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Research shows that singing and musical instrument play may benefit hearing-impaired children. Singing and musical instrument playing have been associated with improved auditory skills in normal hearing children. Now a group pf researchers at the University of Helsinki and University College London have found that the auditory skills of hearing-impaired children is connected to the amount of singing and music in their everyday lives. They looked specifically at hearing-impaired children who have cochlear implants and compared groups who sing and play musical instruments informally to those who do not. They found that the singing group showed better speech in noise perception than the non-singing group. Speech in noise perception is the ability to understand speech or sentences in noisy environments (say a classroom or cafeteria). A critical component to hearing well. This suggest that singing and musical instrument playing has the potential to enhance the perception of speech in noise in children with cochlear implants.1.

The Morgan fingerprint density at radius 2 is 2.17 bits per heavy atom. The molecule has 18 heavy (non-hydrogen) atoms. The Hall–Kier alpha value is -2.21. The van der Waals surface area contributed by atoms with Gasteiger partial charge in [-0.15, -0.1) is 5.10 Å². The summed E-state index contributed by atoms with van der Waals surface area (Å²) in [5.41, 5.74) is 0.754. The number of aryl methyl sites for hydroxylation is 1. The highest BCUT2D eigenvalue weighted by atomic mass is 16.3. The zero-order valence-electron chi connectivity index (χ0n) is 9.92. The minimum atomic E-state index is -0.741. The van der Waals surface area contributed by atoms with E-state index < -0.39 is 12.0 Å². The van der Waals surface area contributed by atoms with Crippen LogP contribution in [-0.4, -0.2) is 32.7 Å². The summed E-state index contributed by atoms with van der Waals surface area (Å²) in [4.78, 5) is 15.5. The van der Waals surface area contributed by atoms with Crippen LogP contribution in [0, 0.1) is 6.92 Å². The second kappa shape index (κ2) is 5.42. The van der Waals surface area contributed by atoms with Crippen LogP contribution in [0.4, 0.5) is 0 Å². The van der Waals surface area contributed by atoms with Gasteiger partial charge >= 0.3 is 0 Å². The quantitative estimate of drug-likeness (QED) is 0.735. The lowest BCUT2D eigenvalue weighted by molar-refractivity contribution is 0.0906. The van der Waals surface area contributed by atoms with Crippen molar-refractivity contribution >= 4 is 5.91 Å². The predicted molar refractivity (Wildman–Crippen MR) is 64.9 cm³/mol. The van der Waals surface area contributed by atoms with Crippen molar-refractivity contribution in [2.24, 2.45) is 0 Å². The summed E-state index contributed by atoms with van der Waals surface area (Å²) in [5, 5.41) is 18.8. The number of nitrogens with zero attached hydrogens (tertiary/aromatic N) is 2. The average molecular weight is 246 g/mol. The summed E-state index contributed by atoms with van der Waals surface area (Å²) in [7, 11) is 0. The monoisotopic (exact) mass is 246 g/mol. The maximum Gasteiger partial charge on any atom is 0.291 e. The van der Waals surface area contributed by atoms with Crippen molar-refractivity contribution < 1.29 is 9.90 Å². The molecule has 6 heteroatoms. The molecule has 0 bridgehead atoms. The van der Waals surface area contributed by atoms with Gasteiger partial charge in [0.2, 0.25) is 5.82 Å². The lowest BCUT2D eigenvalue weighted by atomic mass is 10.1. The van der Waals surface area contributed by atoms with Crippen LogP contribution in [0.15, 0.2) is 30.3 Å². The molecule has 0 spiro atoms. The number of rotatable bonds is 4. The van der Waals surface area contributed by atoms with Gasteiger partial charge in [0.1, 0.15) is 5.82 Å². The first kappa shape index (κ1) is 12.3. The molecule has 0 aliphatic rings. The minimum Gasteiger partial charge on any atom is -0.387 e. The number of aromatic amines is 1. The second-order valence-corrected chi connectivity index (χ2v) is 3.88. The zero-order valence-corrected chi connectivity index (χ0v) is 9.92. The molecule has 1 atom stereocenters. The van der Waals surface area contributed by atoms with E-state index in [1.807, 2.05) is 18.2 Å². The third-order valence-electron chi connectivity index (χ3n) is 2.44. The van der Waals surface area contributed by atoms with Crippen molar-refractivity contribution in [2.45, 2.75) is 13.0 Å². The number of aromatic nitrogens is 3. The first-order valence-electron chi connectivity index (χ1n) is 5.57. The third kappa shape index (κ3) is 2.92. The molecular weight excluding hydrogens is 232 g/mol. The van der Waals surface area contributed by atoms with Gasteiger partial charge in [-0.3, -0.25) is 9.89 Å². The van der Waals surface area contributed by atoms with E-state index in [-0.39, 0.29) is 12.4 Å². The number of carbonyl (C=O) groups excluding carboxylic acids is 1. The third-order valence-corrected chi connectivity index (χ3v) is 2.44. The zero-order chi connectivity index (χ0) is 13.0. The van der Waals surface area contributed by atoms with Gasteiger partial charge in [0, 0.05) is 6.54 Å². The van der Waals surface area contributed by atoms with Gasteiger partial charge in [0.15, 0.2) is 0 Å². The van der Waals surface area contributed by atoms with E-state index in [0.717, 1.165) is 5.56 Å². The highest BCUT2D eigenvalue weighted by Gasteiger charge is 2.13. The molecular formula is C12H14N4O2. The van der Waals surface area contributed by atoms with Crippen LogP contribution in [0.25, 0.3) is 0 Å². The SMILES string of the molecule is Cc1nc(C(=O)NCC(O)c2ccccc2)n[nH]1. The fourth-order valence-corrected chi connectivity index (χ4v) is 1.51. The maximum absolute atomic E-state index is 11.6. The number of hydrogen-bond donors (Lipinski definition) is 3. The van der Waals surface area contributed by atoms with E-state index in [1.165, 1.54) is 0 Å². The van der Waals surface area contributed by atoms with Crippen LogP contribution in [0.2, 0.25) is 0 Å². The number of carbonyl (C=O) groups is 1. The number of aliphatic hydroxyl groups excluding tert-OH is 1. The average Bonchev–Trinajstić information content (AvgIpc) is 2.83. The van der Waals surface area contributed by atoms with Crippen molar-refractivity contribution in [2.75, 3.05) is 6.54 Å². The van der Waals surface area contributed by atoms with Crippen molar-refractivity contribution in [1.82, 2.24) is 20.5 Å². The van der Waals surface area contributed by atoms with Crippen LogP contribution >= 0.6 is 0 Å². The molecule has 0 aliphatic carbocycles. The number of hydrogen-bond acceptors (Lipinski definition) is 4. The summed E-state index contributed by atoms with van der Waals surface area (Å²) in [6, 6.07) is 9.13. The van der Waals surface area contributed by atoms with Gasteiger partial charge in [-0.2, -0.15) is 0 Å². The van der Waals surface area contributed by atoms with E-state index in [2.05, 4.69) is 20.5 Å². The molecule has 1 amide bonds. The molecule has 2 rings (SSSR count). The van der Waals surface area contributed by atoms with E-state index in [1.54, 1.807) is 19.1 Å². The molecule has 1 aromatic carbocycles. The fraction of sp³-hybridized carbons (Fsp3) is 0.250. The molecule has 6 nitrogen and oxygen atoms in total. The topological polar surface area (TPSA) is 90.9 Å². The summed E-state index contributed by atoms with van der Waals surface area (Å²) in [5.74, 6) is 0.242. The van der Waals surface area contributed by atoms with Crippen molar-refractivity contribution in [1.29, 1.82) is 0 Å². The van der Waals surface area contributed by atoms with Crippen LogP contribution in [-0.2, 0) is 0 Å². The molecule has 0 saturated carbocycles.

This is a good reminder that helping children learn the valuable skill of hearing well in noisy environments can be as easy as singing nursery rhymes with them.

  1. Ritva Torppa, Andrew Faulkner, Teija Kujala, Minna Huotilainen, Jari Lipsanen Developmental Links Between Speech Perception in Noise, Singing, and Cortical Processing of Music in Children with Cochlear Implants Music Perception: An Interdisciplinary Journal, Vol. 36 No. 2, December 2018; (pp. 156-174) DOI: 1525/mp.2018.36.2.156